High household debt levels reduce consumption abilities which puts downward pressure on employment which is already facing the digital transformation of supplying goods and services. Lender and borrower risk leads to debt revulsion by both sides of the equation.
Anil, a retired UBS rates options trader, quotes investment strategist Jeremy Grantham:
Bubbles have a blowoff phase lasting 21 months. Using a 5% threshold, the run from Feb 16 to Dec 17 was 22 months.
Hence the question "Have we seen the melt-up?" It certainly appears that way for Toronto Real Estate (as of February 2018 data) and the March data may add even more weight to the thesis.
Weak hands will offer up their assets first and in Canada we have a lot of household debt that eventually will face term renewals and the official stress test which is the greater of either the Bank of Canada’s five-year benchmark rate, now 5.14%, or the rate offered by a lender plus another 2%.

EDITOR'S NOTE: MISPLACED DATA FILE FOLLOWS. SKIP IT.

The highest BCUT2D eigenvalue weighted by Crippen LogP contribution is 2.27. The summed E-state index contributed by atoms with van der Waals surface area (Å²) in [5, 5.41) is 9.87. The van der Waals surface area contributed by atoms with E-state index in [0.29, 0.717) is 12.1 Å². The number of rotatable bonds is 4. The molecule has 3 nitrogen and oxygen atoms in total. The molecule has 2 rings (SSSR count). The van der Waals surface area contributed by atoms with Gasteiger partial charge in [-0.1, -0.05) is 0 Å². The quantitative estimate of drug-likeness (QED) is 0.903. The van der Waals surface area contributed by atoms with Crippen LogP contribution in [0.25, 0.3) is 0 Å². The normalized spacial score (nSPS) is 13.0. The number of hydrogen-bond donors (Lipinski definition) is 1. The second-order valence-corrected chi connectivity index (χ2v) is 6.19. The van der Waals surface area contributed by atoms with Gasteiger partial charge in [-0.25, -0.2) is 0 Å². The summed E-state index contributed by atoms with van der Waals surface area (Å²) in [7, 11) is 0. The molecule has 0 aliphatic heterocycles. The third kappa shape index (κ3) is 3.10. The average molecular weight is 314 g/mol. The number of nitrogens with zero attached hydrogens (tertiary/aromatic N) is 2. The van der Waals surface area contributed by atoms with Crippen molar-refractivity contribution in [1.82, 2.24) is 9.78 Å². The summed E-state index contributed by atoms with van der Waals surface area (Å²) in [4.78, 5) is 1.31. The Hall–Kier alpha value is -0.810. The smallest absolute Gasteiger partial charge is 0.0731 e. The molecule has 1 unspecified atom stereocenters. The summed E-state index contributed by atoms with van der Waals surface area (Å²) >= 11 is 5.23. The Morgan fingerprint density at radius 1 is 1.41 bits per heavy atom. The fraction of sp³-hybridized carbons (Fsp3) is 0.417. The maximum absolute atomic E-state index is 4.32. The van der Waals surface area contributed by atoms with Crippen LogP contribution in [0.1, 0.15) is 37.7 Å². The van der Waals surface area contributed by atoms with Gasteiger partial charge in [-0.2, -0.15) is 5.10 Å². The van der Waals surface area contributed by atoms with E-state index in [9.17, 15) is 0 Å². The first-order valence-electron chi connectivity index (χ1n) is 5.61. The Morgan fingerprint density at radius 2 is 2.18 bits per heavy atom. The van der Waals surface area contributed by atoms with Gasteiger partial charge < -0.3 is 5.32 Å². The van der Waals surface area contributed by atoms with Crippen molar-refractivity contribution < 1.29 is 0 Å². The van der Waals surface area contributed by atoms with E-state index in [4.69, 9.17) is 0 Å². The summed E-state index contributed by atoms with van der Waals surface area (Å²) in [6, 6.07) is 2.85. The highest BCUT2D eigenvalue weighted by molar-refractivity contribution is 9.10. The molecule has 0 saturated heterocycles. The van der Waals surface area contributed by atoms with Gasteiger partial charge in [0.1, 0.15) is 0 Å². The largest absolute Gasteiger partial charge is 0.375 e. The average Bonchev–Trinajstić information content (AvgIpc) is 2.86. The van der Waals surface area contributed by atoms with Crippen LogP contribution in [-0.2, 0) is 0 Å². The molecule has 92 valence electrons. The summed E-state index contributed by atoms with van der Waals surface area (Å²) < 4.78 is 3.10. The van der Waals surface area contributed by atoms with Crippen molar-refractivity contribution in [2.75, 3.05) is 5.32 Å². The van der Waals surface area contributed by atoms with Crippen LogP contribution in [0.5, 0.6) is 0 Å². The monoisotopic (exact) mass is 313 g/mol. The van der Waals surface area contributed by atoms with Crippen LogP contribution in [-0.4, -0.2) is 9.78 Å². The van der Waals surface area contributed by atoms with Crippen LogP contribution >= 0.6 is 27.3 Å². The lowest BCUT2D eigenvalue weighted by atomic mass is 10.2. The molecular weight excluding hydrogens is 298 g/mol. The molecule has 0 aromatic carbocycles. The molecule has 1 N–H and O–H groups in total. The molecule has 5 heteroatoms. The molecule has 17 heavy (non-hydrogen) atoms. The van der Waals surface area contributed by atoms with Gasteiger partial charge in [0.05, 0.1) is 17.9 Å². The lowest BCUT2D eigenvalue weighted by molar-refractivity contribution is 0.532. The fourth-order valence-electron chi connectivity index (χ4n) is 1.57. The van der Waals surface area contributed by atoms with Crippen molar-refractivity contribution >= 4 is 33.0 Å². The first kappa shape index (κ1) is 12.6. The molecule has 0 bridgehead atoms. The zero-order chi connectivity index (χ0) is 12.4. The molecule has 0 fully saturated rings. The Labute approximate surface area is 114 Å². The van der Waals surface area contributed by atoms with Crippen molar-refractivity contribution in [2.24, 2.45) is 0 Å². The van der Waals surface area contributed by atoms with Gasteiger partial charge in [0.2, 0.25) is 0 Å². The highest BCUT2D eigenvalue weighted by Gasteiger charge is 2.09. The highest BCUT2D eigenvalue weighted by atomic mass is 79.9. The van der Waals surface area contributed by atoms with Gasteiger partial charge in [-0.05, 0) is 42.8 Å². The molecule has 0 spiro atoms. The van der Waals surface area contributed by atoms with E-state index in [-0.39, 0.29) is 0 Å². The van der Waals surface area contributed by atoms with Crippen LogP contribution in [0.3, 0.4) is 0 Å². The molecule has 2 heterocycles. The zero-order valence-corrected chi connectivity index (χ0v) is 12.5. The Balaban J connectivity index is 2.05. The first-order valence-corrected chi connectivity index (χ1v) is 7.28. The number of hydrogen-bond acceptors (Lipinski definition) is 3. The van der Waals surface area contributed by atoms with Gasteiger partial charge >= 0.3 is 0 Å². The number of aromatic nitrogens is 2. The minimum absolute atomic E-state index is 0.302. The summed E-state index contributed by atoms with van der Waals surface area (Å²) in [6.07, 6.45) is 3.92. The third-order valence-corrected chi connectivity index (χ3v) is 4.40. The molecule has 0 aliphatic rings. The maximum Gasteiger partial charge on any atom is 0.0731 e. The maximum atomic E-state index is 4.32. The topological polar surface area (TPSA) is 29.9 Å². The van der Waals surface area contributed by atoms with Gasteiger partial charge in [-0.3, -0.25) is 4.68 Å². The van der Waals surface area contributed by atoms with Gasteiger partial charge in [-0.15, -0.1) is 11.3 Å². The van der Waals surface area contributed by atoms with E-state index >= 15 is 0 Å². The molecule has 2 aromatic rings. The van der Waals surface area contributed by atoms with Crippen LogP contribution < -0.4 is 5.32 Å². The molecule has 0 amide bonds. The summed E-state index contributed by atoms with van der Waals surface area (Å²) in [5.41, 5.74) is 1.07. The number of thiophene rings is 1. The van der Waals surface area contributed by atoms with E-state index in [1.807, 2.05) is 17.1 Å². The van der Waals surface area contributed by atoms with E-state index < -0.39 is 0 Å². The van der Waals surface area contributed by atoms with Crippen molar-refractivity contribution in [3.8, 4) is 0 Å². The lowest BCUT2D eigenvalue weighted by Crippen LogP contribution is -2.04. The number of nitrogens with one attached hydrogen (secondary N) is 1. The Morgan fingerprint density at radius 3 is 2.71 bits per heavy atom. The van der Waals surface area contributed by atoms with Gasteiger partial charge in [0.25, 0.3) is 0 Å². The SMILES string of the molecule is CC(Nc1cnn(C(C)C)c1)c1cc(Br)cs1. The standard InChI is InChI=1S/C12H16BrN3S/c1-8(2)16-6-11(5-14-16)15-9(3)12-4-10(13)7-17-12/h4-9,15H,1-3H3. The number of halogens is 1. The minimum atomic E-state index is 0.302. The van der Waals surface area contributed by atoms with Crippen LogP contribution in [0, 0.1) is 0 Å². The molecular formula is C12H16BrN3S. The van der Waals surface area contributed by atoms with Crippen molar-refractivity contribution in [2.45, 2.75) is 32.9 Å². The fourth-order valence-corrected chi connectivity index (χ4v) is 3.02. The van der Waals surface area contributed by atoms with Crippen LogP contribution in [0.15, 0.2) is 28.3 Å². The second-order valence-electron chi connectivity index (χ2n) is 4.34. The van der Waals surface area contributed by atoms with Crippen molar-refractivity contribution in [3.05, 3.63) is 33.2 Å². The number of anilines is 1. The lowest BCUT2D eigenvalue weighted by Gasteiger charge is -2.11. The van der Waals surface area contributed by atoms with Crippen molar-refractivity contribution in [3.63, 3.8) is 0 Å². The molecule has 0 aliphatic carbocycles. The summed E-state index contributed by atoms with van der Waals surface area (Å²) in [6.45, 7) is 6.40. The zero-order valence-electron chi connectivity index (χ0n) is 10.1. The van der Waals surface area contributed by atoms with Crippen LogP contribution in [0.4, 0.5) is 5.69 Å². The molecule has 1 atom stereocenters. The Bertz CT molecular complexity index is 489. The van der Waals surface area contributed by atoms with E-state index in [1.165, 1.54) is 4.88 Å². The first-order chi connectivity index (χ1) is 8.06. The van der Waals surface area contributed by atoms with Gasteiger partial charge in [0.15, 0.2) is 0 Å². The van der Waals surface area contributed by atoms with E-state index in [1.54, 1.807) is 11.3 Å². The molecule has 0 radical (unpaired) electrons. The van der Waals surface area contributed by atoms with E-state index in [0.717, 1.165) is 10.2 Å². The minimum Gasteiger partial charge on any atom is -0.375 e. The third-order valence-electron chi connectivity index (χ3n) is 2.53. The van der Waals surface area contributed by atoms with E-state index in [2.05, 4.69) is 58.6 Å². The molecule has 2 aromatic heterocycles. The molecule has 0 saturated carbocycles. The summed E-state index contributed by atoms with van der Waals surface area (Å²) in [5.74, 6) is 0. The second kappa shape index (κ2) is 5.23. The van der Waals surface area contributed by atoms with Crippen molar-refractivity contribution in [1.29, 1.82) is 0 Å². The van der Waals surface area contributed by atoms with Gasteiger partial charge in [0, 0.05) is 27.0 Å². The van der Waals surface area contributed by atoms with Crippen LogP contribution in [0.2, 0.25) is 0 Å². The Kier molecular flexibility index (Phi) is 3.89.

If you are thinking of 'buying the dip' make sure your income is amortized over the length of your mortgage. In a melt down, the erosion of net worth will shift a lender's risk management exercise to more closely examine the strength and security of your net income.
As we know employment income growth is facing profound challenges.
Global Risks 2018
"While there is a lot of talk about how employment is becoming more temporary, this graph from joint work with Alex Thomson and Arthur Sweetman shows that the average time that the currently employed has been with the same employer has been almost constant at just over 100 months since 1976." Hat Tip to Macleans.ca
And for those of you who are under 40 years of age, you might end up changing employers 6 more times before you reach 70 years old.